Rating: 4 stars
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A mother receives a letter threatening to kill her disabled child if she hasn’t left town with the child by a specified date. While her husband doesn’t take the note seriously, the mother does and reports it to her father, the mayor. With the mayor’s family involved, the police assign Detective Jeff Woods and his partner, Detective Parker Trenkins, to the case and their initial findings are unsettling. It’s not only the mayor’s daughter whose disabled child is threatened, but others as well. At the center of the investigation is St. Christopherus School, a private school for disabled children, where a number of accidents involving their students have occurred.
Gay and in the closet, Jeff Woods seeks out one night stands at local gay bars to ease his sexual frustration and stress over the case. At the bar is a young man, Alex Fisher, who is determined to pick up the attractive detective, no matter how many snubs he receives from Jeff. Alex succeeds after convincing Jeff he wants a casual hookup only. But their one night stand turns into something neither man was looking for, with a casual sexual encounter turning serious towards the end.
Both men flee back to their private lives in response to their feelings, Jeff to his job and investigation and Alex to his life centered on his disabled brother and the multiple jobs he needs to support them. As Jeff’s investigation spreads out to other students in the school, he encounters Alex and his brother. Their attraction and connection snaps to life when they meet again. It also brings up a prejudice against the disabled that Jeff didn’t know he had. Jeff and his partner must fight their own prejudices and their past to find a hidden killer targeting disabled children before Alex and his brother become the killer’s next victims.
It took me a while to like the main characters and storyline of Attachment Strings. At the beginning, this is a pretty gritty and brutal story. Jeff and his partner, Parker, are not easily likable men. Parker, who becomes important later on, is a loudmouth, a seeming bigot, and definitely not someone you would want as a partner. What a surprise he turns out to be. But it is Jeff’s character that must overcome several large obstacles before the reader’s affections are engaged. Jeff is all about control. He doesn’t appear to have any prejudices, he is gay and in the closet, although not very deeply. Chris T. Kat gives us a complicated man in Jeff Woods because she makes him stubborn, somewhat arrogant, and finally so prejudiced against a section of society especially vulnerable and fragile that his bigoted attitude is just so ugly that it threatens to derail her story. That is one mess of a main character and a huge portion of readers might not make it through the first ten chapters to get to the best part of this story and Jeff’s redemption.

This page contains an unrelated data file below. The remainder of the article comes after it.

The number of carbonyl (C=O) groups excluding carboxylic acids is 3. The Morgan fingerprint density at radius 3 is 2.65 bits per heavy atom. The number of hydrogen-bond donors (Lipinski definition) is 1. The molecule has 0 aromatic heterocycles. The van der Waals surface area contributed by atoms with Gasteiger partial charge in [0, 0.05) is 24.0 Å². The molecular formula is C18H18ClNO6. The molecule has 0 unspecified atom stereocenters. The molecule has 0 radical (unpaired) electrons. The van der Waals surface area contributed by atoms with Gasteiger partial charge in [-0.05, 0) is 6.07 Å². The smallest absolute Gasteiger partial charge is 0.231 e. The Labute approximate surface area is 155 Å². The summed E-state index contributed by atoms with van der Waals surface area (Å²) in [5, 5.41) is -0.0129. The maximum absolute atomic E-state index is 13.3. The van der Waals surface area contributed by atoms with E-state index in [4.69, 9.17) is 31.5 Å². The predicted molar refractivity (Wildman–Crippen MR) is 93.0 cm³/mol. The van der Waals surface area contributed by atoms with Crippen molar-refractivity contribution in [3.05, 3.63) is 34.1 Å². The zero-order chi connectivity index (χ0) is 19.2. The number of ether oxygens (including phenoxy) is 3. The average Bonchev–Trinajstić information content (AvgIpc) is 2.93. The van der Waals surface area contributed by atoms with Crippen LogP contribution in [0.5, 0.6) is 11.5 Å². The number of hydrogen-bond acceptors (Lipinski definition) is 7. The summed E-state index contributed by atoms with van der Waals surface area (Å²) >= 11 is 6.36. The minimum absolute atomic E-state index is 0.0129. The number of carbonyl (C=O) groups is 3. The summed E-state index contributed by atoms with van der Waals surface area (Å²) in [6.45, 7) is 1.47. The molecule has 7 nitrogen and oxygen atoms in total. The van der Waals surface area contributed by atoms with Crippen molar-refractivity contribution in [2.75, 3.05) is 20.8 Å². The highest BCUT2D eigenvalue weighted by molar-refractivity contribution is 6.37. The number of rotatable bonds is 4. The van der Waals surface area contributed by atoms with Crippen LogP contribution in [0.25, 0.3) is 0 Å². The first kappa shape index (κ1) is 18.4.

Yes, I said ten chapters. That is almost one third of the book, but it is necessary to outline and set the foundation for this story and I found it kind of brave. One remarkable aspect of Attachment Strings is that disabled children are not portrayed as glowing totally unrealistic little kids who always smile like cherubs, are easy to care for, and put up little to no fuss. No, Kat gives us realistic portraits of children who drool, flail, gibber, and hoot. Kids that others, including some adults, look askance at even as the kids are strapped into chairs, with helmeted heads and uncontrollable limbs. The children that no one really wants to look at but would never admit to that fact. This is our and Jeff’s first introduction to Sean, Alex’s brother:
A shrill, piercing whistle startled both Parker and me. Alex appeared to be the only one unperturbed. He smiled at the child in his arms and asked, “You wanna stand and say hello?”
Another piercing whistle answered. This time Parker and I merely winced. We exchanged a worried glance when Alex shifted the weight of his bundle until the child stood on his feet.
“Should he, uh, even try to stand?” Parker asked cautiously.